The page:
Mordants are substances that dyers use to adhere dyes to fibers. Typically dyers use alum, copper, tin, tannic acid, or iron, among others. Each of the mordants will have a different effect on the color. A mordant can brighten, dull, or change a color all together. You can add the mordant to the fiber before, during, or after the dyeing process. My mixed mordant experiment goes like this: I would pre-mordant roving, then spin it into singles, then ply together singles that had different mordants. My prediction: if I dip a multi-mordant strand into the dye it should come out with two colors, giving it a barber-pole effect.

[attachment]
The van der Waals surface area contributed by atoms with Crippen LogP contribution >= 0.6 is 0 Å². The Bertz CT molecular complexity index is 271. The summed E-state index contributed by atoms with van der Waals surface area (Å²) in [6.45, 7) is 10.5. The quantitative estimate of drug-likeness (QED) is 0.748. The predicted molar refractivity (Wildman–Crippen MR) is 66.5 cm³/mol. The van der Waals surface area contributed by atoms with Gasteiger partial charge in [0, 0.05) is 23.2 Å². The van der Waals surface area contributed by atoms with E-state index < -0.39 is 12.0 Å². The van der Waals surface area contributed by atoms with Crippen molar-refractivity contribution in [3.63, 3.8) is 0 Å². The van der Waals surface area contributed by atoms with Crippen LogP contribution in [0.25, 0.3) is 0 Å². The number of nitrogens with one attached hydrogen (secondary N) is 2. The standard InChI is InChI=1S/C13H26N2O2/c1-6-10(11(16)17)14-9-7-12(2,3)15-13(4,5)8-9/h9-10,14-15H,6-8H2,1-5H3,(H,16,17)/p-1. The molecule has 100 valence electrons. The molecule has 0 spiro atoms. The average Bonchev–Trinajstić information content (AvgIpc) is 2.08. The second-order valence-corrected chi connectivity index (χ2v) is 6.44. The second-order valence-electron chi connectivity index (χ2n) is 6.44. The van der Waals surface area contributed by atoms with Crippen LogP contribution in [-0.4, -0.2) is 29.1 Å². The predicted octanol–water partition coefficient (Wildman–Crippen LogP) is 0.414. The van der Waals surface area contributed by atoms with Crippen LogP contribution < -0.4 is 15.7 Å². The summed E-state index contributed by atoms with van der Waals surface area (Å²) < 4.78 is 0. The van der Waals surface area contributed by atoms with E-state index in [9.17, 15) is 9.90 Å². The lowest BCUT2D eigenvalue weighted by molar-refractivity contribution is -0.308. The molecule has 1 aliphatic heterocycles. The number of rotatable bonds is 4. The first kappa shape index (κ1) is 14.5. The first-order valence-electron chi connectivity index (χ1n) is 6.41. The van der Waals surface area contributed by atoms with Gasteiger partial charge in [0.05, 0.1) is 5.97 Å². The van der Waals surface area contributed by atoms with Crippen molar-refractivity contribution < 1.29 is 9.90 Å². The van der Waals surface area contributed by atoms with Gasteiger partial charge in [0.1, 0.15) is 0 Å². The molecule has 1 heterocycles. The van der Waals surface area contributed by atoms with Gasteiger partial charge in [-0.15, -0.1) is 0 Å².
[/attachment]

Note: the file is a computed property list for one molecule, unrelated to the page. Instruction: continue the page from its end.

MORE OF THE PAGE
Next I did the same procedure with an alum mordant. After all the roving was dry I spun singles then plied the different mordant strands together.
The results were mixed. Some of the color variations were too subtle to notices. Others had the barber-pole effect that I was looking for. The yarn that I'm holding above was made with a tin/alum combination yarn dyed with red onion skins.